War and Peace By Leo Tolstoy Book I: Chapters 22–25

Pierre, having made up his mind to obey his monitress implicitly, moved toward the sofa she had indicated. As soon as Anna Mikhaylovna had disappeared he noticed that the eyes of all in the room turned to him with something more than curiosity and sympathy. He noticed that they whispered to one another, casting significant looks at him with a kind of awe and even servility. A deference such as he had never before received was shown him. A strange lady, the one who had been talking to the priests, rose and offered him her seat; an aide-de-camp picked up and returned a glove Pierre had dropped; the doctors became respectfully silent as he passed by, and moved to make way for him. At first Pierre wished to take another seat so as not to trouble the lady, and also to pick up the glove himself and to pass round the doctors who were not even in his way; but all at once he felt that this would not do, and that tonight he was a person obliged to perform some sort of awful rite which everyone expected of him, and that he was therefore bound to accept their services. He took the glove in silence from the aide-de-camp, and sat down in the lady's chair, placing his huge hands symmetrically on his knees in the naive attitude of an Egyptian statue, and decided in his own mind that all was as it should be, and that in order not to lose his head and do foolish things he must not act on his own ideas tonight, but must yield himself up entirely to the will of those who were guiding him.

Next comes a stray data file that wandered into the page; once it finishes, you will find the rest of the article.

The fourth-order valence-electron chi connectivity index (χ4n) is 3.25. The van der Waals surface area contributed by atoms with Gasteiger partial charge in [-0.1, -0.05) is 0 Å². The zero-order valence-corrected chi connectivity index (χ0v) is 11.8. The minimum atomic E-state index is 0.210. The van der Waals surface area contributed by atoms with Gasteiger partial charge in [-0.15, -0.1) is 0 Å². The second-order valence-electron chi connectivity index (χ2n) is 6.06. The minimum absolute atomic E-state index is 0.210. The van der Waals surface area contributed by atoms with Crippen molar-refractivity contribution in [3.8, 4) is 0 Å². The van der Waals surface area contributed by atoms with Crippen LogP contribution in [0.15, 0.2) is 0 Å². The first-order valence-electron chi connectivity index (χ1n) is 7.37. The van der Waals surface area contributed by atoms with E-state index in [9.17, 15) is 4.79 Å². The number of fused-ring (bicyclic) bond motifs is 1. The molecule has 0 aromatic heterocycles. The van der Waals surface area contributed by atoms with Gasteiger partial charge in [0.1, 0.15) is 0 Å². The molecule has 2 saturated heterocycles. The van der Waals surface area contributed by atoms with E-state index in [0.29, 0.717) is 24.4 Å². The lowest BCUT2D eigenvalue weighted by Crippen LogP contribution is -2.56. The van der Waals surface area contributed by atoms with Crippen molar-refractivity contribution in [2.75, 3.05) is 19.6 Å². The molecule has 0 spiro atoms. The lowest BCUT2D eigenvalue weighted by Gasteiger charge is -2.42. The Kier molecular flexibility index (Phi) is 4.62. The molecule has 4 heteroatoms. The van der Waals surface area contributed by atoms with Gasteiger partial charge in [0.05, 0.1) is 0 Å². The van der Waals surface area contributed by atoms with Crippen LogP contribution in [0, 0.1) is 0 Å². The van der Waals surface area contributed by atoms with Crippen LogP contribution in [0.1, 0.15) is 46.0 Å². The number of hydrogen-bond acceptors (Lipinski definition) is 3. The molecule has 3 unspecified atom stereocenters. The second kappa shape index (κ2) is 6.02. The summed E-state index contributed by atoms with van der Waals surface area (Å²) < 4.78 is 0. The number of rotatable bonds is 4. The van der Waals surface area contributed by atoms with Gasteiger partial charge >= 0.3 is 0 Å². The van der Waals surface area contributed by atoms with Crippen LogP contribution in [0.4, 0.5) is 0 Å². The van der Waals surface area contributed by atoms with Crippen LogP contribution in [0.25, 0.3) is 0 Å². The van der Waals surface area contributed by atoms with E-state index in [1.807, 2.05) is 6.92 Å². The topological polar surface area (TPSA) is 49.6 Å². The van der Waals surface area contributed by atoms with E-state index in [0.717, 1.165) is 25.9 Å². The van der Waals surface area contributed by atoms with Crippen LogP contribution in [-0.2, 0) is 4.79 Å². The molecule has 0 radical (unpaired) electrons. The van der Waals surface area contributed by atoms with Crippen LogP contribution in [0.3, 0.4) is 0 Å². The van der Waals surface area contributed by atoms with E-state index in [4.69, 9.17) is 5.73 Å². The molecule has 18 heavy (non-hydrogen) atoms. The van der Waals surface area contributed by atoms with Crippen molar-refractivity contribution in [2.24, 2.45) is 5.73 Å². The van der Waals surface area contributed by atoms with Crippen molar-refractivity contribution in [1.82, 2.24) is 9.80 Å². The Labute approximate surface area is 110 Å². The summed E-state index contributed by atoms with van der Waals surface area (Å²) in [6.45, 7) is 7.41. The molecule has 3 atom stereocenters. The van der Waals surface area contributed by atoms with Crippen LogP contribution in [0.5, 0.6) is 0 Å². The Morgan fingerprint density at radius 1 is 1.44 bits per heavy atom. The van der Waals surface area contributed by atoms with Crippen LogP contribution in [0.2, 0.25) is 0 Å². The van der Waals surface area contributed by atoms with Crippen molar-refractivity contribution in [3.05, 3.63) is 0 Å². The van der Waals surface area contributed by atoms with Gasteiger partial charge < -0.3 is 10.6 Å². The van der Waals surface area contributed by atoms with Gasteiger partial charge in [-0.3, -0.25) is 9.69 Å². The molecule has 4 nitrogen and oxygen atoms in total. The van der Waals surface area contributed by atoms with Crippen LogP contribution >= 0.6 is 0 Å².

Not two minutes had passed before Prince Vasili with head erect majestically entered the room. He was wearing his long coat with three stars on his breast. He seemed to have grown thinner since the morning; his eyes seemed larger than usual when he glanced round and noticed Pierre. He went up to him, took his hand (a thing he never used to do), and drew it downwards as if wishing to ascertain whether it was firmly fixed on.

"Courage, courage, my friend! He has asked to see you. That is well!" and he turned to go.

But Pierre thought it necessary to ask:"How is . . ." and hesitated, not knowing whether it would be proper to call the dying man"the count," yet ashamed to call him"father."

"He had another stroke about half an hour ago. Courage, my friend . . ."

Pierre's mind was in such a confused state that the word"stroke" suggested to him a blow from something. He looked at Prince Vasili in perplexity, and only later grasped that a stroke was an attack of illness. Prince Vasili said something to Lorrain in passing and went through the door on tiptoe. He could not walk well on tiptoe and his whole body jerked at each step. The eldest princess followed him, and the priests and deacons and some servants also went in at the door. Through that door was heard a noise of things being moved about, and at last Anna Mikhaylovna, still with the same expression, pale but resolute in the discharge of duty, ran out and touching Pierre lightly on the arm said:

"The divine mercy is inexhaustible! Unction is about to be administered. Come."

Pierre went in at the door, stepping on the soft carpet, and noticed that the strange lady, the aide-de-camp, and some of the servants, all followed him in, as if there were now no further need for permission to enter that room.

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After leaving his wife, what does Pierre do that gives him new hope?




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